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OPINION: Mob mentality with consequences

by Robert Box | November 10, 2021 at 5:25 a.m.

Have you ever been involved with a mob? Well, I have and it wasn't a good experience. Many years ago, when I was a sophomore in high school, my older brother and I were the recipients of mob activity. The details are unimportant. What is important is how so many of our classmates suddenly changed from friends to angry individuals threatening us both with bodily harm and killing us.

I will never forget how the entire student body of our small Midwestern high school gathered at the door leading into the school from the parking lot to prevent us from entering. My older brother, who was around six feet four inches tall and extremely athletic, didn't appear to be worried. Luckily, his best friend, a guy who made my brother look small (he was a strong farm boy who was six feet 10 inches tall and weighing around 235), drove up at the same time and joined us. Me? I was scared out of my wits.

The mob dispersed as we approached it and allowed us to enter our high school. And, as the mob mentality also dispersed, apologies were said, and by the middle of the morning it was as if nothing had ever happened. Even though it was never mentioned again during my time at the high school, it did happen and it left a scar on my emotions that has never completely disappeared.

Fast forward to January 6, 2020. The New York Times recently carried a story on October 17 about seven different men from seven different states who are currently on trial for their actions on January 6. The interesting part of their arrest lies in the superlatives relatives and friends have heaped upon them, describing them as good neighbors, church goers, good fathers and good citizens. For the most part, they went to D.C. just to take part in the rally and to see President Trump; but then everything changed when the rally turned into a mob.

There was Ray Mullins, a self-made businessman from Kentucky devoted to keeping his small church alive. He didn't smoke, drink alcohol, or curse, and almost didn't even go to the rally; and a bearded truck driver from Conway, Ark.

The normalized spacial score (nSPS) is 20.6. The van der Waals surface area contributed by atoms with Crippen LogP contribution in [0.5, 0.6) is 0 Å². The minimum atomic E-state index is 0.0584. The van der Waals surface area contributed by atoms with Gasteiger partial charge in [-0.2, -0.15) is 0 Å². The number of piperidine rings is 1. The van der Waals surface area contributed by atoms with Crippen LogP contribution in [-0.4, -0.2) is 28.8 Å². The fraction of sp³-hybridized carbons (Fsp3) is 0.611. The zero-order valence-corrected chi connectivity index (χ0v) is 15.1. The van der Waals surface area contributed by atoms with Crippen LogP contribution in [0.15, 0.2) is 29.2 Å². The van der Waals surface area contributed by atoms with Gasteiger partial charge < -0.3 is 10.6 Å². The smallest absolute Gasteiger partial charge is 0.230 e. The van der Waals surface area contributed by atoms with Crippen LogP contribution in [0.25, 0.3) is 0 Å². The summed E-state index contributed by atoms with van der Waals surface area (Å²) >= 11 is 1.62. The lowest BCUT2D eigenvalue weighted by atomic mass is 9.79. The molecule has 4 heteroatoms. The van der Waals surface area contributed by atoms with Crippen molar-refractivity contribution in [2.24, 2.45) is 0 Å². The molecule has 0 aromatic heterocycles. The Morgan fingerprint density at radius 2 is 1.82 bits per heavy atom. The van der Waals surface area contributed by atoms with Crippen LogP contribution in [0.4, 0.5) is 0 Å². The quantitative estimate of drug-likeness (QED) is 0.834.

The others were: Logan Barnhart, a heavy-machine operator from Michigan; Michael Lopatic, a former marine and father of four who volunteers at his church; Ronald McAbee, a young sheriff's deputy from Tennessee; Jeffrey Sabol, a Colorado geophysicist, a conservative with three children; and Jack Whitton, a former fitness trainer from Georgia who embraced conspiracy theories. The fiancée of Jack Whitton said about the event: "Everything was fine. Everything was great. It was a happy experience the entire day. And then -- I don't know." These peaceful men joined others that day and did some awful things they would normally have never considered.

Volumes have been written about "Mob Mentality," but words tend to fail us until we are directly involved. I know personally that there is something that happens whenever people get caught up in a movement, a cause, and then forget all about what is right or wrong, and become different people. Those caught up in a mob say and do things not normally in their character, and often regret them ever happening. I seriously doubt that these seven men normally would have even considered beating a policeman with the American flag, knocking people down and forcing entrance into our Capitol building with the intent of hurting our elected representatives; but they did, and they will have to face the consequences for their actions.

There have been many different mob scenes throughout our country's history, and the results of those mobs have injured and even killed people, too many of whom have been totally innocent. We can only hope that inquiries into what happened on January 6 will also include helping us to better understand mob mentality with the hope that it never happens again.

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Robert Box has been a law enforcement chaplain for 29 years. He is a master-level chaplain with the International Conference of Police Chaplains and is an endorsed chaplain with the American Baptist Churches USA. He also currently serves as a deputy sheriff chaplain for the Benton County Sheriff's Office. Opinions expressed in the article are the opinions of the author and not the agencies he serves.

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